Ruth Addison, art historian, previously ran a gallery in Moscow and worked for British Council in Moscow, Cairo, Manchester and London.
Your secret art venue when you seek peace and quiet
I love the New Tretyakov. Thanks to legendary collector George Costakis, it has an unparalleled collection of works by the Russian avant-garde and, for some strange reason, very few visitors. I think this must be one of the few places in the world you can be on your own with a Kandinsky or a Malevich, other than if you own one. Fortunately for the museum, and unfortunately for my secret art venue, I predict that dynamic new Tretyakov director Zelfira Tregulova will change this very soon. I think I’d better plan another visit immediately!
The best food experience in an art space
The restaurant at Tate Britain is great. It’s quite small and cosy and they don’t rush you, so you can have a proper lunch. If you’re not driving and don’t have to work in the afternoon, bear in mind that there’s a fantastic wine list! The room itself is beautiful as it’s decorated with a massive mural by Rex Whistler (1927), commissioned specially for the space.
A museum gift shop that you never leave empty handed
I rarely leave any museum shop empty-handed as I’m a compulsive book buyer. From my point of view every museum shop has something to offer. When I’m in London I always call in to the National Gallery bookshop. As well as books it has a great range of gifts based on present and past exhibitions. It’s a good place for stocking up on birthday presents.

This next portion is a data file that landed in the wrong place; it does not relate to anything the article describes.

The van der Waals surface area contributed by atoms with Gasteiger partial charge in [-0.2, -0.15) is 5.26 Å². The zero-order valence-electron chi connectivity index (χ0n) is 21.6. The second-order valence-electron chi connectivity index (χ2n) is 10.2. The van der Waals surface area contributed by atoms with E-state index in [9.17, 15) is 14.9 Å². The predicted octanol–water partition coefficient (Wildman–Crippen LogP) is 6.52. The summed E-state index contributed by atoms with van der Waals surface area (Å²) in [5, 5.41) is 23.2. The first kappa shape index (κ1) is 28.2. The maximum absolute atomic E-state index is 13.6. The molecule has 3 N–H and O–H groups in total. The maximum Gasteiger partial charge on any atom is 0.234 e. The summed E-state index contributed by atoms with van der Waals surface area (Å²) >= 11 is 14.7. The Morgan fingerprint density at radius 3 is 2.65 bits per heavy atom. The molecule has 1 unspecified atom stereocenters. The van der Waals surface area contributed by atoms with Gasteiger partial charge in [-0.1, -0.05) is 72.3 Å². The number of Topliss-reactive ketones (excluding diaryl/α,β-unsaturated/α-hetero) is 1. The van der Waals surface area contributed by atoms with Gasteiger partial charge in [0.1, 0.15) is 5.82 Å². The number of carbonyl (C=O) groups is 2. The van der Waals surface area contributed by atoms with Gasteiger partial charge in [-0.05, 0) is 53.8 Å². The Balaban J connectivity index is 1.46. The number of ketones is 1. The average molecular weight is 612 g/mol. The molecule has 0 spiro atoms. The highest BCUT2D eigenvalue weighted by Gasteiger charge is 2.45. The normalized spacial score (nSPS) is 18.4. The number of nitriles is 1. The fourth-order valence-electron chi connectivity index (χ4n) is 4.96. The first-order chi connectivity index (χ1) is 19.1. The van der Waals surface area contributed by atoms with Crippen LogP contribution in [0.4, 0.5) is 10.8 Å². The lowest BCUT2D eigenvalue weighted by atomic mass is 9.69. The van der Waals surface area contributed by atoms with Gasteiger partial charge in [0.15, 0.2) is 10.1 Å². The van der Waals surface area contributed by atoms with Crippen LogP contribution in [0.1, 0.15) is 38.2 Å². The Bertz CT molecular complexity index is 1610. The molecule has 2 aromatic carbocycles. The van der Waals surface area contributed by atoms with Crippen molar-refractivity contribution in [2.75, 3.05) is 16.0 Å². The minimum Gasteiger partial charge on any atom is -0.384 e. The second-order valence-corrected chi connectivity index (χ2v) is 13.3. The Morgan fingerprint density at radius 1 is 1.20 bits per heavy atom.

Your museum with a wow-factor
There are some museums with wow-inducing architecture (the newly-opened Garage Museum of Contemporary Art comes to mind), but for me the wow-factor always comes from the art. I adore the Kunsthistorisches Museum in Vienna. It’s housed in an imposing imperial building and is home not only to a fabulous collection of paintings, but also to the Kunstkammer Wien, which is one of the most important collections in the world of artistic curiosities. It’s a place to get lost in and marvel at the imagination and skill of some of the world’s finest craftsmen.
Please share with us a special personal memory related to a museum experience
About ten years ago, I was lucky enough to take a tour of the Kremlin with actress Helen Mirren and her husband, film producer Taylor Hackford. As if that wasn’t exciting enough, we bumped in to Oleg Menshikov, who was filming in some restricted part of the Kremlin palace. Oleg had been a guest star in Helen’s TV detective series “Prime Suspect” but he didn’t know she was in Moscow, so they had a happy reunion in the baroque surroundings of the Kremlin and I basked in the reflected glow of their stardom.